Aretha Franklin performs onstage during the Clive Davis: The Soundtrack of Our Lives’ Premiere Concert on April 19, 2017, in New York City.
Photo: Noam Galai (Getty Images for Tribeca Film Festival)

In what strikes many as odd, soul singer Aretha Franklin died without a will.

The “Queen of Soul” who died at age 76 on Thursday, died “intestate,” according to court documents obtained by TMZ.

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Franklin’s not having a will was surprising for two main reasons: she had reportedly been ill for quite some time (she finally succumbed to pancreatic cancer); and, according to TMZ, one of her adult children, Clarence, has special needs, and requires “financial and other forms of support for his entire life.”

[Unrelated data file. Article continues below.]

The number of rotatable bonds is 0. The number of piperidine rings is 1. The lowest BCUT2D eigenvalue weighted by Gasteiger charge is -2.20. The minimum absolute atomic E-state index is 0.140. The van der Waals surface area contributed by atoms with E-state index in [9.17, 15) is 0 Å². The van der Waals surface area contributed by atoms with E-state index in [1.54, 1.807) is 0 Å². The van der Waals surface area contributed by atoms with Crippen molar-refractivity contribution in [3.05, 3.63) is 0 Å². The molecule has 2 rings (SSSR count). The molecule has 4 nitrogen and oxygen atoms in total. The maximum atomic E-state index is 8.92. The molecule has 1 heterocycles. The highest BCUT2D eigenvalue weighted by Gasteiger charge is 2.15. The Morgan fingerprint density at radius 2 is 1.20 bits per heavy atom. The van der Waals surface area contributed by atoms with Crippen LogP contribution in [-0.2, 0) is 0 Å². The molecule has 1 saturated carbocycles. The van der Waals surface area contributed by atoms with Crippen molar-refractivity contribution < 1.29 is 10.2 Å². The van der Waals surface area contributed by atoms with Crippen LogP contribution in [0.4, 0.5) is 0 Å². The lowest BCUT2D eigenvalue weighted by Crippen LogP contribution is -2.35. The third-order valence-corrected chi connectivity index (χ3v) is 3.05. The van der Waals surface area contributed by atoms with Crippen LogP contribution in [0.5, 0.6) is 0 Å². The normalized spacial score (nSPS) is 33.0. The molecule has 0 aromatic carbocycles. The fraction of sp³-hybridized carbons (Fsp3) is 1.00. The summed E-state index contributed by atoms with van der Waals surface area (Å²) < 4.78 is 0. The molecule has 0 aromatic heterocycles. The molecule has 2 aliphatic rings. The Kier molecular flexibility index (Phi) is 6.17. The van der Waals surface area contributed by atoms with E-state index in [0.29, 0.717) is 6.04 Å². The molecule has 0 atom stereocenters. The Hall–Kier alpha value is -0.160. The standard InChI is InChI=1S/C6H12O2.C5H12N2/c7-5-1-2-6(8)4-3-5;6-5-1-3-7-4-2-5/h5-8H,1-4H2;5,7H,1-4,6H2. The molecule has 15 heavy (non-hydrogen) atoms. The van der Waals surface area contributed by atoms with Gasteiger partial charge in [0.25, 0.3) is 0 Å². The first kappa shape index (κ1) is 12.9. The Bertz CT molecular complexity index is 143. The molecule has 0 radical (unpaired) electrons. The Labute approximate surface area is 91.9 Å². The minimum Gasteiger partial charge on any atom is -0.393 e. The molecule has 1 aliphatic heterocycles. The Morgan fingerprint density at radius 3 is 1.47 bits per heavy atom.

The good news is that her estate—reportedly worth more than $80 million at the time of her death, will be split evenly among Clarence and his three brothers, according to Michigan state law.

Business Insider reports that the executor, who administers the process of transferring assets, will be appointed by the court. However, as with the case of Prince, who also died without a will, the executor can collect millions in fees while the family receives nothing until the value of the estate is established.

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Franklin will be laid to rest on Aug. 31, at the Greater Grace Temple in Detroit. There will be an open-casket viewing for the public in the days prior.

An impromptu memorial for singer Aretha Franklin, the ‘Queen of Soul’ is shown outside New Bethel Baptist Church, the church where Aretha Franklin’s late father Rev. C.L. Franklin was a minister and where she began her singing career, Aug. 19, 2018, in Detroit.
Photo: Bill Pugliano (Getty Images)

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